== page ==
Goldstream Food Bank volunteers Karen Birtwistle and Sandy Prette pack an emergency hamper. Rick Stiebel/News Gazette staff

Community support keeps Goldstream Food Bank ticking

Back to school means lunch items needed

Rick Stiebel/News Gazette staff

While it’s nice to hear that the numbers are as good as they’ve been in the past few years, a lot of people are still in need of a helping hamper.

The demand is still high, said Gayle Ireland, president of the Goldstream Food Bank. “We deal with close to 10,000 people throughout the year, and another 2,000 hampers for families at Christmas.”

Almost a third of the people they assist are between the ages of an infant and 17.

Another challenge volunteers address is dealing with people with specialized dietary needs because of religion or culture. “We do our best to provide what we can for their specific needs,” she said.

The food bank follows established guidelines for nutrition and bases the size of the hamper on the number of people in the family. “We interview our clients to find out what they want and don’t want and try to build each hamper according to their needs,” Ireland explained.

The Goldstream Food Bank relies heavily on the community. Volunteers work closely with grocery chains to reclaim produce and other items. “We’re always working to expand that base,” Ireland noted. “It makes a world of difference in what we’re able to offer. There’s so many businesses, organizations, schools, churches and individuals that we rely on for support.”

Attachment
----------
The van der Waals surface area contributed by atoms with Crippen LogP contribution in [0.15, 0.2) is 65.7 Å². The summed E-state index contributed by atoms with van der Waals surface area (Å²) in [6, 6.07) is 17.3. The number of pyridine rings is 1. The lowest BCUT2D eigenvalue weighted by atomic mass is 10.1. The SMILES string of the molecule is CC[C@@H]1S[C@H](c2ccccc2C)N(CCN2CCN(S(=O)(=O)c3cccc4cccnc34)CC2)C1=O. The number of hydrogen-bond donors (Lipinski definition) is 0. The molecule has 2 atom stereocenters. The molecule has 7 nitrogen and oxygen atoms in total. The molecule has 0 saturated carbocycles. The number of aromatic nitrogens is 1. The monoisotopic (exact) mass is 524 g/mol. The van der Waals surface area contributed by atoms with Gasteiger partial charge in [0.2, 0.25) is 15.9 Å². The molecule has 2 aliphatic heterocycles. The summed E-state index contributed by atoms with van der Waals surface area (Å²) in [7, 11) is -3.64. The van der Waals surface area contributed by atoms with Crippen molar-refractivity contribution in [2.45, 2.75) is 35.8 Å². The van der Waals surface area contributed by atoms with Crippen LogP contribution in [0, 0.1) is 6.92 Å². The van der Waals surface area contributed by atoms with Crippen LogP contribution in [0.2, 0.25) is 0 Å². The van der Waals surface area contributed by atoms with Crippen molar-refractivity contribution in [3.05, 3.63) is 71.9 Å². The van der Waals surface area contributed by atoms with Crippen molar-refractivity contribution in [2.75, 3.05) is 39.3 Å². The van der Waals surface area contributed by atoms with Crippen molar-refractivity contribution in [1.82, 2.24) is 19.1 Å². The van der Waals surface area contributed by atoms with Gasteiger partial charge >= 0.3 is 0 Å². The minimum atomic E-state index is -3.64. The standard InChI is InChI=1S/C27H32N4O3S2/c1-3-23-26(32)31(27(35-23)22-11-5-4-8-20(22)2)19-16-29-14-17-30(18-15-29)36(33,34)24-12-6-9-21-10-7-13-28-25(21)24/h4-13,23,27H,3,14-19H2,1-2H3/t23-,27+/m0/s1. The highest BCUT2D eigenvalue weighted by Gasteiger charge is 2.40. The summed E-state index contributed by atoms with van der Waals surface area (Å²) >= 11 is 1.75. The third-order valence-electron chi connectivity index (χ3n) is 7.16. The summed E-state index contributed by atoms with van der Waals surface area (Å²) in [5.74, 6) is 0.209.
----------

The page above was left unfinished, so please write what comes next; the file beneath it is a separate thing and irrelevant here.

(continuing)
She illustrated the difference individuals make by talking about an elderly woman who came in a few days ago with some produce from her garden that she couldn’t use herself. “That highlights the kind of ongoing support we get from the community.”

While September marks the annual return of kids to school, it also means more specific needs at the food bank. “We can use anything that helps with making lunches,” Ireland said. “We would also welcome school supplies that people may have and don’t need. We’re already starting to think about Christmas as well.” This is the first year the Christmas Hamper program will be administered by the Goldstream Food Bank Society, she added.

Ireland had a simple answer when asked what has kept her volunteering at the Goldstream Food Bank for more than 30 years, the past 16 as president. “It’s seeing how grateful people are,” she said without hesitation. “You see the tears, the relief on their faces, that they can put food on the table for their family.”

reporter@goldstream

gazette.com

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